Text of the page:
Football in the 1930s
The 1930s football was taken onto the international stage in a big way.
Firstly, in 1930, 13 members of FIFA took part in the first World Cup tournament in Montevideo, Uruguay.
The winner of the first competition was, in fact, the home team, Uruguay, beating Argentina, and it could have been the football itself that played a part in the outcome of the first world cup final. Argentina and Uruguay could not agree on which ball to use. So they decided to use an Argentinean ball the first half and a ball supplied by Uruguay in the second half. As it turned out, Argentina was ahead at halftime 2-1 using their football. However; Uruguay came back to win the match in the second half 4-2 using their ball.
It would be played twice more in the 1930s, in Italy in '34 and France in '38 (with Italy winning both), and was then halted for 12 years due to World War II.
The 30s seen another big change in the professional game, and that was the introduction of the manager; they instituted a greater degree of professionalism, tactics and stricter training regimes taking the game to new levels.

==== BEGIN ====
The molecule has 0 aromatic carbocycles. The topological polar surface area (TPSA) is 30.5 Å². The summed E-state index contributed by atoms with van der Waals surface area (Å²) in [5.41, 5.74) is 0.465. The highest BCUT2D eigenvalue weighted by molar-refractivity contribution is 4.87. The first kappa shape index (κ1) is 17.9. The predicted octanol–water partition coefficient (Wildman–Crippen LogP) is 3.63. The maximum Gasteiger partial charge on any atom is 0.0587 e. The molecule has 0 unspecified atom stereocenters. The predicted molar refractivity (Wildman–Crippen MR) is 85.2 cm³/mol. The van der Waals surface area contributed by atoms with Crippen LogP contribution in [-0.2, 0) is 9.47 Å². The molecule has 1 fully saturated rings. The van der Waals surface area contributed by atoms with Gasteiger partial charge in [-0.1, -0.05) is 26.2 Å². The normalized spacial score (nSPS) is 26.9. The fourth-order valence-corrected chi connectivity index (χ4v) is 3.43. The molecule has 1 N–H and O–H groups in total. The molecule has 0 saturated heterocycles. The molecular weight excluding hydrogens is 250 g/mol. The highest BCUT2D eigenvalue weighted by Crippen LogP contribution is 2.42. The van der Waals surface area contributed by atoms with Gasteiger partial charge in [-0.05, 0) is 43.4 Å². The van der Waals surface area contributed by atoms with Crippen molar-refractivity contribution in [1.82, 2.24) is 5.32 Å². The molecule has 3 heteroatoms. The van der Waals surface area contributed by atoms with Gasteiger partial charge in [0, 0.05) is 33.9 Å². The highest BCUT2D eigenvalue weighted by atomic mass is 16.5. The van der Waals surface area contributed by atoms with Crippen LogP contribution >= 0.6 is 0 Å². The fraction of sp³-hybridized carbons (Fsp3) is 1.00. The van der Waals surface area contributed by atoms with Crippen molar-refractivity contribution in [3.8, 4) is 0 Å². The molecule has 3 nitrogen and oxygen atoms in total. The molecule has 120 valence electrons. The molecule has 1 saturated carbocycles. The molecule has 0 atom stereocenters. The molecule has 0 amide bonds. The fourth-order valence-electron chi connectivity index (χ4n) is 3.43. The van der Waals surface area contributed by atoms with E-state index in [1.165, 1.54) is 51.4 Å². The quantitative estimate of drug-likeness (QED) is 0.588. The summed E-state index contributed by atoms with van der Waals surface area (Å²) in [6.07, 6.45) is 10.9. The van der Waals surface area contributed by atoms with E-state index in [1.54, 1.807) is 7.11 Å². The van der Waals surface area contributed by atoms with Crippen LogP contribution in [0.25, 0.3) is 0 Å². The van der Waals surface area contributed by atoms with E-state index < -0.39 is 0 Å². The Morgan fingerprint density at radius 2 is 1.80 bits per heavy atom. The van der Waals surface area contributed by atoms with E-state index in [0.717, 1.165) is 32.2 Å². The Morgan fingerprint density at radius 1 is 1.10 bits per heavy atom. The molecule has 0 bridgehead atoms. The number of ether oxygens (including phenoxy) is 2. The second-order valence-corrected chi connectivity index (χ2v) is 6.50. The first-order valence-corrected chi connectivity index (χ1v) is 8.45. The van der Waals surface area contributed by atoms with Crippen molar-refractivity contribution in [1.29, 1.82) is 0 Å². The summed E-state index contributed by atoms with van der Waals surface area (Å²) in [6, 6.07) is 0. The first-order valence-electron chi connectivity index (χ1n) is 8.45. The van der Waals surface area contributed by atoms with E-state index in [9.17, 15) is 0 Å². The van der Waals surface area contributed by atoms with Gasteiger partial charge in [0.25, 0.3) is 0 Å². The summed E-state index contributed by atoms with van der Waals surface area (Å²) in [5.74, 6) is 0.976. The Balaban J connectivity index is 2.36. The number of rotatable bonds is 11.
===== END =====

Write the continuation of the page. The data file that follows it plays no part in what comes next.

1932 and Football was taken off the program for the Olympic Games in Los Angeles, this was due to a controversy between FIFA and the IOC over the definition of amateur and the reluctance of many strong soccer countries to travel the US because of the expense involved.
Between 1937 and 1938, the modern-day Laws of the Game were set out by future FIFA President Stanley Rous. He took the original Laws, written in 1886 and drafted them in a rational order. They would not be revised again, until 1997.
1938 saw the first English FA Cup Final be televised live by the BBC,
between Preston North End and Huddersfield Town,
with Preston winning 1-0 aet.
Everton had hit the headlines in 1928 by winning the league championship thanks largely to the record breaking 60 league goals of 21-year-old centre-forward Dixie Dean. He was helped by the new rules of the 1920s, including the allowing of goals from a corner kick, and the relaxing of the offside rule, He went on to help Everton win the league twice more, in 1932 and 1939, and the FA Cup in 1933.
The 1930s also saw the breakthrough of other notable players including Stanley Matthews, who was first capped for England in 1934 when playing for Stoke City, and just before the outbreak of war, Tommy Lawton, who succeeded Dixie Dean in attack for Everton and England.
How did Fivemiletown fair?
Check out 1930/31